Tara Murphy Dougherty: Boiling The ocean is exactly what I thought as well. But as a framework, the comprehensive nature of it works really nicely. And I believe that was the goal. Also, it wouldn’t be DoD if they didn’t put an acronym on it. So there’s that. The key to achieving these goals is not only going to be execution and how this strategy turns into plans, it’s going to be the answer to the question of whether the department and the leadership is prepared to resource these activities. We may be facing budget cuts in upcoming years, we may not that’s still an open question. But as budgets start to constrict, if they head in that direction, this will be a tough area to argue for additional resources and growing investments for modernization. Hopefully, the strategy is effective in cementing the need for those resources and making the case for the importance of this for the department, which it very, very much is. And the key to that importance is really how the strategy talks about the use of data and the role of data in artificial intelligence, which we know is going to play a significant role in the future of warfare. And data is core to effective AI.
Tom Temin: We’re speaking with Tara Murphy Dougherty, she is the CEO of Govini. And the DoD does have a dedicated channel of spending on artificial intelligence. There’s a program office for this. And then you have each of the armed services that have their own artificial intelligence requirements they can see clearly, and perhaps program offices working there, plus all of the other components. So integration, governance, all of those pieces would seem to be also equally important here.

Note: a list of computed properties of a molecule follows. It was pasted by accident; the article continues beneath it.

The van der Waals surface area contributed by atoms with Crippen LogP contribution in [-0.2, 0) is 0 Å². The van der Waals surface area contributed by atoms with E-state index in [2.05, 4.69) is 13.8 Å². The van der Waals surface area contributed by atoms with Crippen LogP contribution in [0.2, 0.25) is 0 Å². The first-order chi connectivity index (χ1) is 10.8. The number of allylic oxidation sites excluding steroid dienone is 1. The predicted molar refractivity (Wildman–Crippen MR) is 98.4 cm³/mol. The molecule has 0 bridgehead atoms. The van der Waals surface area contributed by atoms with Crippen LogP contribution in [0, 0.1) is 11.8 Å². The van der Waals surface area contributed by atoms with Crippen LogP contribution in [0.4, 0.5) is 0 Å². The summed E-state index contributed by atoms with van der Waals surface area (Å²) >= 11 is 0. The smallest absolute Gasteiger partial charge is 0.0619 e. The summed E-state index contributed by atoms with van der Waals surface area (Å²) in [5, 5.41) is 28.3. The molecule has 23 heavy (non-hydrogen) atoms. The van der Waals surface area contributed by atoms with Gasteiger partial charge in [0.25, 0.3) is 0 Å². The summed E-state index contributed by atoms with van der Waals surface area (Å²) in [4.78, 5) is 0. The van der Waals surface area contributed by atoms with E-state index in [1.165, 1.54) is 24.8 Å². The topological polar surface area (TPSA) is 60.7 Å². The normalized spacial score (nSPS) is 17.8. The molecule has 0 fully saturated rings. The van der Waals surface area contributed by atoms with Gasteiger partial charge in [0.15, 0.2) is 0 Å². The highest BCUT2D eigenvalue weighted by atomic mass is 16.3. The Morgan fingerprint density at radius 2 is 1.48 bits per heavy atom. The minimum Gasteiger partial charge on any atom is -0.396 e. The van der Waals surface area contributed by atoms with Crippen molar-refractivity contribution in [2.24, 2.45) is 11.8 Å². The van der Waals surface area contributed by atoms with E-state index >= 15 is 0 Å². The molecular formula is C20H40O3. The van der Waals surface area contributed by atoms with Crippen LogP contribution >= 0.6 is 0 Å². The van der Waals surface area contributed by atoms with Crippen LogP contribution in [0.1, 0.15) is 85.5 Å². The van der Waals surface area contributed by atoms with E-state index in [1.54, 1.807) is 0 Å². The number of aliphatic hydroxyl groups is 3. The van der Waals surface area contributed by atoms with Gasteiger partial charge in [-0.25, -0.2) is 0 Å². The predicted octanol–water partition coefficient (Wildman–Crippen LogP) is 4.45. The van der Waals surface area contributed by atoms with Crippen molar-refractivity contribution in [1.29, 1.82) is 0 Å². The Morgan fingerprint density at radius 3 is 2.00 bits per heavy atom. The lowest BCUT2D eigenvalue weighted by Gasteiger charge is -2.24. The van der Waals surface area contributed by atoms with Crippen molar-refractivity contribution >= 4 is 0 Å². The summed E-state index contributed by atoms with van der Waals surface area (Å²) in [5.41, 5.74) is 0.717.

Tara Murphy Dougherty: Exactly. And one of the additional recent changes from DoD is the establishment of the first ever chief data officer that happened a few years ago. And there’s a new chief data officer in place – David Spirk, coming from [U.S. Special Operations Command] – very accomplished, defense professional. He has really taken the perspective that DoD needs to think about data, not just in a strategic way, but in a streamlined way, where he as the person accountable and responsible for data operations within DoD can have visibility into the full spectrum of not just data activities and data systems, but also personnel who are working on data, whether that’s as data scientists or people supporting the elements of the data enterprise in DoD. That is an ambitious undertaking but if he can pull it off, will be really effective to having a sense of where those resources need to go. And where the department is getting the best return on its investment in data capabilities.
Tom Temin: Is it necessary for them to inventory the data that the department has? I think the reference is to the larger massive flows of data that are generated? Or is it better to approach it from the application standpoint, by saying, here’s what we want to do. Now let’s go find the data that’s out there that we need for this, and maybe back into some kind of a catalog?